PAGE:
For one, the total depth of the snowpack can be particularly useful. A shallow snowpack can promote changes in snow structure, and create persistent weak layers. This is important information to gather before traveling into the backcountry. On a shorter time-scale, the amount the snow depth increases in a single storm is a good estimate of how much snow is available for wind transport. We can also estimate the depth of new Storm Slab or Wind Slab avalanches, and at what depth we might find the old/new snow interface in our snow pits.
Measuring Liquid Precipitation
SNOTEL stations are equipped with a precipitation gauge to measure liquid for the entire water-year. During the warmer months, rain simply falls into the gauge. The gauge then measures and logs the data automatically. Snow also falls into the same gauge during the winter months. However, sub-freezing temperatures would make any kind of liquid measurement essentially impossible. To combat this effect, SNOTEL precipitation gauges are “charged” with a volume of ethylene glycol, melting the snow on contact as it falls into the gauge. The gauges also contain mineral oil, designed to sit on top of the collected liquid and prevent evaporation over time. On the weather station page, data is in 1-hour (Pcp1), 24-hour (Pcp24), and since-midnight (PcpAc) format.
For backcountry users, liquid precipitation data can also be useful. Ideally, data from this gauge would match the calculated SWE data from the snow pillow and ultrasonic sensor. This is not always the case. It’s important to recognize the differences and primary functions of each piece of equipment. Data from the liquid gauge is used for seasonal purposes. The gauge keeps measuring precipitation long after the snow melts away from the snow pillow.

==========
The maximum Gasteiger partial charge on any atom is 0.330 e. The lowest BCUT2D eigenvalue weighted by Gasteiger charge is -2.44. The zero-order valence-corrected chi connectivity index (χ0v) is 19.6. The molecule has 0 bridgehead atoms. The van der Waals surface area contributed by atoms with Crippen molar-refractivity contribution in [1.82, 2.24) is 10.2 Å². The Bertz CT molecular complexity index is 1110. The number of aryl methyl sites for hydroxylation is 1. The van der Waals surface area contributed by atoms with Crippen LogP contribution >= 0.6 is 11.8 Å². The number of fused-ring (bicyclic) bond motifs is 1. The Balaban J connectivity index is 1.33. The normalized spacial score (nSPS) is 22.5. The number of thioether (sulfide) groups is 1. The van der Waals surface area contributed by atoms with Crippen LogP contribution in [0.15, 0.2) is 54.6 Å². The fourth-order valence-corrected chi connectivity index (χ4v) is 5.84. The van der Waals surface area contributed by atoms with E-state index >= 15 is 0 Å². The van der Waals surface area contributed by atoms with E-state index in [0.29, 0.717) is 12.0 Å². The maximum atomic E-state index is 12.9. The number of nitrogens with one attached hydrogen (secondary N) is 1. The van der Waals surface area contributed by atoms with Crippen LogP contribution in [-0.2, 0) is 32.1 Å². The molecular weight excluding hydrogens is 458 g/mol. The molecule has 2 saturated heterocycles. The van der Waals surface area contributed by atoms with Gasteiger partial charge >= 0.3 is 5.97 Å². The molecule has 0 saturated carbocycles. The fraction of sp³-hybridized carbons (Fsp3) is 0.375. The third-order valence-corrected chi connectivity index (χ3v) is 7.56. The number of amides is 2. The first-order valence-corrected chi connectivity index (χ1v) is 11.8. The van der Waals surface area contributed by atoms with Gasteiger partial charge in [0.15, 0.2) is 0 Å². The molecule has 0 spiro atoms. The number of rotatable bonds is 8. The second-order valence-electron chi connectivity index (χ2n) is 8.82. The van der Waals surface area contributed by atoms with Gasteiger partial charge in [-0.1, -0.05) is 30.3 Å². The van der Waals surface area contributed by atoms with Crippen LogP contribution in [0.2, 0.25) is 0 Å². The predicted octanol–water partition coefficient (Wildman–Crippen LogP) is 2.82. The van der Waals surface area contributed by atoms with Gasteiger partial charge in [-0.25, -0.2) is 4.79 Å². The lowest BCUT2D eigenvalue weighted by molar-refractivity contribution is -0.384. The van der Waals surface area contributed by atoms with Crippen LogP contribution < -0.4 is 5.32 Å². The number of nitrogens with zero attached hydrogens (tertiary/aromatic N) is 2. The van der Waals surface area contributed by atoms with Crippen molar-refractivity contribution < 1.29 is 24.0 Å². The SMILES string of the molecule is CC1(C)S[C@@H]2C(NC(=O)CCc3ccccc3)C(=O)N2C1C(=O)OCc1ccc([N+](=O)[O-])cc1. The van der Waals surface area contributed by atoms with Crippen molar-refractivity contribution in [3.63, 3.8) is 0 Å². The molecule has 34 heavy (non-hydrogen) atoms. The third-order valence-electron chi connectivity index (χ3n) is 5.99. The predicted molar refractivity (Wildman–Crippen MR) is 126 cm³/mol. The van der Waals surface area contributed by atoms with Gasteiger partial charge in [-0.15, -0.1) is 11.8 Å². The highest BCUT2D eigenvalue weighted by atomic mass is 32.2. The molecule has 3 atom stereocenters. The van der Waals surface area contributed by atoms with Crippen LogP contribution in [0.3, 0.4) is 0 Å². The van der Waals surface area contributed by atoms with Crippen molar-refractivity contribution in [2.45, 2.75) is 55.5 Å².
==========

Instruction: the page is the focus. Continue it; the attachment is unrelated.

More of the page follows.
However, the data can be used in conjunction with the SWE and snow depth in order to provide a more well-rounded answer to what is going at the station. An example would be for rain-on-snow events.
Snow pillows may not always capture added SWE from rainfall, as some of the liquid may channel away from the pillow. In this case, the liquid gauge is the only piece of equipment that could tell us if rain-on-snow has occurred. A simultaneous temperature reading from the SNOTEL could also reinforce our suspicions.
Remember that automated SNOTEL stations exist in remote mountain locations. The stations use three different pieces of equipment to measure precipitation, and each piece has its own unique purpose for being there. Like any equipment, the gauges are prone to both random and systematic errors, and the data may not always be trustworthy.
A variety of issues can (and do) arise at SNOTEL stations. For this reason, they require continued maintenance and quality control of the data they output. This can be exceptionally difficult during the winter months, as access to many of the stations is difficult.
As backcountry users, we should analyze each piece of data individually before forming a conclusion about what has transpired. Compare the different forms of output (SWE, depth, melted liquid) and attempt to read between the lines.
Also, recognize the data is from a single point, and may not be representative of the entire area in which you’ll be traveling. Of all meteorological surface measurements, precipitation is by far the most spatially variable. You will likely find inconsistent snowfall results within different elevation bands and aspects as well. Study the data from other near-by stations; learn which stations typically receive more or less snowfall than others.
Most of all, be thankful the SNOTEL network exists. It is a wonderful tool to have at our disposal. These stations shed light into the dark and cold, providing us with vital information at just a mouse-click away.